Feeds

Microsoft needs 'off switch'

I'd like to test your beta, where do I pay?

Build a business case: developing custom apps

Comment What are we to make of the latest news about Microsoft Office – namely the story that the company has opted to charge people to download betas rather than cut off the supply? It reckons it has supplied 500 per cent more betas than it planned.

Does this mean someone in Redmond forgot to write an accumulator routine that said "stop at 600,000";?

OK, so it is only $1.50, but if this is still in the realm of genuine beta testing then the idea of asking people to pay to see how many bugs a vendor can generate is an idea that we must sincerely hope does not become endemic amongst the software development community. Getting potential customers to pay good money to find that any product might still not be fit for purpose or riddled with bugs would no doubt be an attractive prospect for vendors.

The next step must surely be that any user finding a problem with the beta will be obliged to pay Microsoft for that privilege. If paying for the server costs of downloading is already required, the actual costs of answering questioning emails from users – let alone fixing problems they might still uncover – is a far meatier economic burden and must obviously be passed on.

Alternatively, of course, the beta programme is simply marketing under another name – the old buy-now-pay-later game of getting three million people using it for "free" until they become so enamoured or committed to it that buying a licence is the easiest option. That in itself is fair enough, but modifying the rules so people pay to be marketed to, paying-now-for-the-chance-to-pay-later, is inspired from a marketing department perspective.

It is a bit like getting a free-sheet local paper and having to pay a $1.50 marketing charge to every advertiser.

This would almost rank as amusingly inspired tactics if it wasn't for the fact that Microsoft hides behind the line that the demand for betas was much greater than it planned. Can't they develop an "off switch" at Redmond?

And if it is an overly successful marketing gambit, then the company should just bite the bullet. It will surely turn most of the "beta testers" into licence-holding customers, and it can't be that short of wonga to need the money, can it? ®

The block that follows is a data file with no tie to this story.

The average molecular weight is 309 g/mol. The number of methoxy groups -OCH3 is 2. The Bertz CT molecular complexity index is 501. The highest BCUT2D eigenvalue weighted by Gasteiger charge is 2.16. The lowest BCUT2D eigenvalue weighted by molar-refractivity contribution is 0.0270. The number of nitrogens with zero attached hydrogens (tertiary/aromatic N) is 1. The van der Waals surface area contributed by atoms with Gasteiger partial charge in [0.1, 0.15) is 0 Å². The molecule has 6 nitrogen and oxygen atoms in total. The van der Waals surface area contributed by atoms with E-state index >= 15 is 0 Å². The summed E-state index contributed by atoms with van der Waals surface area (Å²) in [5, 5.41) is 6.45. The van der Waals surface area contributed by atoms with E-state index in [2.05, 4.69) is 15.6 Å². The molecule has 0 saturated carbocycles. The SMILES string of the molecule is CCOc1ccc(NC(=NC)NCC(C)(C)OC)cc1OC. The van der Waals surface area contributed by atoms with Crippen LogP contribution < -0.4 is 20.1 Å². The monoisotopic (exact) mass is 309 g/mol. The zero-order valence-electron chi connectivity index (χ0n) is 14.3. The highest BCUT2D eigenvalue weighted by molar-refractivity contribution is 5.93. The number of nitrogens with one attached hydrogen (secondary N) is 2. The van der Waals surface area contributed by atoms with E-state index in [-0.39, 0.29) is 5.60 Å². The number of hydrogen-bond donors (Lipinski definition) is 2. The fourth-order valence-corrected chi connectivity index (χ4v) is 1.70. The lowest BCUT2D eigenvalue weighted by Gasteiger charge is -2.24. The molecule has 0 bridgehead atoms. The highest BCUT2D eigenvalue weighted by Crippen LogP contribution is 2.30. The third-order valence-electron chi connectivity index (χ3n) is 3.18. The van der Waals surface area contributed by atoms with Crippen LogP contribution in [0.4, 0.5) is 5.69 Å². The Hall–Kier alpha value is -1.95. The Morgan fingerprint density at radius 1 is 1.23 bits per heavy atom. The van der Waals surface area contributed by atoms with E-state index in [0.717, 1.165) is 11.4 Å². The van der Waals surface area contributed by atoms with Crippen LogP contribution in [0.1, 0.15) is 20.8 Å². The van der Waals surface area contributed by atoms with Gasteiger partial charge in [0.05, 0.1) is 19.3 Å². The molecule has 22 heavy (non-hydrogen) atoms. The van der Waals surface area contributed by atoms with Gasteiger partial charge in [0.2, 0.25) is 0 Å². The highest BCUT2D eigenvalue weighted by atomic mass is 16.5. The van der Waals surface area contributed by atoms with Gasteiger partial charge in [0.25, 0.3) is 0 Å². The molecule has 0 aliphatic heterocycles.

Boost IT visibility and business value

More from The Register

next story
The Return of BSOD: Does ANYONE trust Microsoft patches?
Sysadmins, you're either fighting fires or seen as incompetents now
Munich considers dumping Linux for ... GULP ... Windows!
Give a penguinista a hug, the Outlook's not good for open source's poster child
Intel's Raspberry Pi rival Galileo can now run Windows
Behold the Internet of Things. Wintel Things
Linux Foundation says many Linux admins and engineers are certifiable
Floats exam program to help IT employers lock up talent
Microsoft cries UNINSTALL in the wake of Blue Screens of Death™
Cache crash causes contained choloric calamity
Eat up Martha! Microsoft slings handwriting recog into OneNote on Android
Freehand input on non-Windows kit for the first time
Linux kernel devs made to finger their dongles before contributing code
Two-factor auth enabled for Kernel.org repositories
prev story

Whitepapers

Implementing global e-invoicing with guaranteed legal certainty
Explaining the role local tax compliance plays in successful supply chain management and e-business and how leading global brands are addressing this.
7 Elements of Radically Simple OS Migration
Avoid the typical headaches of OS migration during your next project by learning about 7 elements of radically simple OS migration.
BYOD's dark side: Data protection
An endpoint data protection solution that adds value to the user and the organization so it can protect itself from data loss as well as leverage corporate data.
Consolidation: The Foundation for IT Business Transformation
In this whitepaper learn how effective consolidation of IT and business resources can enable multiple, meaningful business benefits.
High Performance for All
While HPC is not new, it has traditionally been seen as a specialist area – is it now geared up to meet more mainstream requirements?